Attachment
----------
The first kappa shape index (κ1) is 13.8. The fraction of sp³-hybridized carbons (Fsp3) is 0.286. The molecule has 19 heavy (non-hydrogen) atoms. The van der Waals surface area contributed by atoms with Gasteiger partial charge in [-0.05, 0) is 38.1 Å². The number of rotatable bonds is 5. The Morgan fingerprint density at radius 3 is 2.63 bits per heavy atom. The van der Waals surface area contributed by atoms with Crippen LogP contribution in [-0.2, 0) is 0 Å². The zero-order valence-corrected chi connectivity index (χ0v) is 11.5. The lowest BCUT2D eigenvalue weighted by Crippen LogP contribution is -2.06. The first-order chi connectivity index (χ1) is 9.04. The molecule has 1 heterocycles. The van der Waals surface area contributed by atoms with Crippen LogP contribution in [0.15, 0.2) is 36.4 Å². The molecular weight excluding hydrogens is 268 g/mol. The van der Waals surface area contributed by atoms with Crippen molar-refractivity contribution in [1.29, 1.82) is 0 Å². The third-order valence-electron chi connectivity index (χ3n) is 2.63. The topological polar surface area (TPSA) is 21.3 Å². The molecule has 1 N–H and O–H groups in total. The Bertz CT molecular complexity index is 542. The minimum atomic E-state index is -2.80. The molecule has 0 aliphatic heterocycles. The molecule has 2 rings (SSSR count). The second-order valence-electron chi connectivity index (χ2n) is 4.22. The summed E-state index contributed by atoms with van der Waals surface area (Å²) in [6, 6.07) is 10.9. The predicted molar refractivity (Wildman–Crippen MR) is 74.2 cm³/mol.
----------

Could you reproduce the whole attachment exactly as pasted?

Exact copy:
The first kappa shape index (κ1) is 13.8. The fraction of sp³-hybridized carbons (Fsp3) is 0.286. The molecule has 19 heavy (non-hydrogen) atoms. The van der Waals surface area contributed by atoms with Gasteiger partial charge in [-0.05, 0) is 38.1 Å². The number of rotatable bonds is 5. The Morgan fingerprint density at radius 3 is 2.63 bits per heavy atom. The van der Waals surface area contributed by atoms with Crippen LogP contribution in [-0.2, 0) is 0 Å². The zero-order valence-corrected chi connectivity index (χ0v) is 11.5. The lowest BCUT2D eigenvalue weighted by Crippen LogP contribution is -2.06. The first-order chi connectivity index (χ1) is 9.04. The molecule has 1 heterocycles. The van der Waals surface area contributed by atoms with Crippen LogP contribution in [0.15, 0.2) is 36.4 Å². The molecular weight excluding hydrogens is 268 g/mol. The van der Waals surface area contributed by atoms with Crippen molar-refractivity contribution in [1.29, 1.82) is 0 Å². The third-order valence-electron chi connectivity index (χ3n) is 2.63. The topological polar surface area (TPSA) is 21.3 Å². The molecule has 1 N–H and O–H groups in total. The Bertz CT molecular complexity index is 542. The minimum atomic E-state index is -2.80. The molecule has 0 aliphatic heterocycles. The molecule has 2 rings (SSSR count). The second-order valence-electron chi connectivity index (χ2n) is 4.22. The summed E-state index contributed by atoms with van der Waals surface area (Å²) in [6, 6.07) is 10.9. The predicted molar refractivity (Wildman–Crippen MR) is 74.2 cm³/mol.